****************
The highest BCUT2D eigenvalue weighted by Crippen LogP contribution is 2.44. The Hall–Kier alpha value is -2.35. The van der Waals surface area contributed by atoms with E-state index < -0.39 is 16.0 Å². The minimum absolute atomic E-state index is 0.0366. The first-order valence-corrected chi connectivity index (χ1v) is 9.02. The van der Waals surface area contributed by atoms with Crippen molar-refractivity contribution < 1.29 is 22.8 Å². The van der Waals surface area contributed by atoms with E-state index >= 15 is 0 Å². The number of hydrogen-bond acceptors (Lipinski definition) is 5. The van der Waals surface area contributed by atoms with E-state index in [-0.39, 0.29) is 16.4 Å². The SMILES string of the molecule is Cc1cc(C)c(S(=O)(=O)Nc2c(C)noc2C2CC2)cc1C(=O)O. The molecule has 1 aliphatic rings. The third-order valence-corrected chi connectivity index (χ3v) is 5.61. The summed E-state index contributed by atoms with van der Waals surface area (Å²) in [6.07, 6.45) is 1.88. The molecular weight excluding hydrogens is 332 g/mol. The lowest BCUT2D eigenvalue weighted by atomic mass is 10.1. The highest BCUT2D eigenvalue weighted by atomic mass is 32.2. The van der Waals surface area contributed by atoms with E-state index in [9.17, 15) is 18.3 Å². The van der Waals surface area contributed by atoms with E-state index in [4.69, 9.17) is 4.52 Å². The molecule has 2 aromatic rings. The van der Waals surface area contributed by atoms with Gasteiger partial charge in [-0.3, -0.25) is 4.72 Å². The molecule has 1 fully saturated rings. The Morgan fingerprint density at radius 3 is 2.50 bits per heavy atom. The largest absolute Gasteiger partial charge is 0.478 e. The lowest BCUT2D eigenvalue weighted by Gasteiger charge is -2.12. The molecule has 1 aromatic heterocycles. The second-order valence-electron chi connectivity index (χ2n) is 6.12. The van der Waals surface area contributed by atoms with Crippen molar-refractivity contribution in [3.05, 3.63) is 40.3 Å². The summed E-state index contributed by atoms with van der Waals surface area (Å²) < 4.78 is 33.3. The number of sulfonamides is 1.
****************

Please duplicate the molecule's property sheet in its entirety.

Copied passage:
The highest BCUT2D eigenvalue weighted by Crippen LogP contribution is 2.44. The Hall–Kier alpha value is -2.35. The van der Waals surface area contributed by atoms with E-state index < -0.39 is 16.0 Å². The minimum absolute atomic E-state index is 0.0366. The first-order valence-corrected chi connectivity index (χ1v) is 9.02. The van der Waals surface area contributed by atoms with Crippen molar-refractivity contribution < 1.29 is 22.8 Å². The van der Waals surface area contributed by atoms with E-state index >= 15 is 0 Å². The number of hydrogen-bond acceptors (Lipinski definition) is 5. The van der Waals surface area contributed by atoms with E-state index in [-0.39, 0.29) is 16.4 Å². The SMILES string of the molecule is Cc1cc(C)c(S(=O)(=O)Nc2c(C)noc2C2CC2)cc1C(=O)O. The molecule has 1 aliphatic rings. The third-order valence-corrected chi connectivity index (χ3v) is 5.61. The summed E-state index contributed by atoms with van der Waals surface area (Å²) in [6.07, 6.45) is 1.88. The molecular weight excluding hydrogens is 332 g/mol. The lowest BCUT2D eigenvalue weighted by atomic mass is 10.1. The highest BCUT2D eigenvalue weighted by atomic mass is 32.2. The van der Waals surface area contributed by atoms with E-state index in [9.17, 15) is 18.3 Å². The van der Waals surface area contributed by atoms with E-state index in [4.69, 9.17) is 4.52 Å². The molecule has 2 aromatic rings. The van der Waals surface area contributed by atoms with Gasteiger partial charge in [-0.3, -0.25) is 4.72 Å². The molecule has 1 fully saturated rings. The Morgan fingerprint density at radius 3 is 2.50 bits per heavy atom. The largest absolute Gasteiger partial charge is 0.478 e. The lowest BCUT2D eigenvalue weighted by Gasteiger charge is -2.12. The molecule has 1 aromatic heterocycles. The second-order valence-electron chi connectivity index (χ2n) is 6.12. The van der Waals surface area contributed by atoms with Crippen molar-refractivity contribution in [3.05, 3.63) is 40.3 Å². The summed E-state index contributed by atoms with van der Waals surface area (Å²) < 4.78 is 33.3. The number of sulfonamides is 1.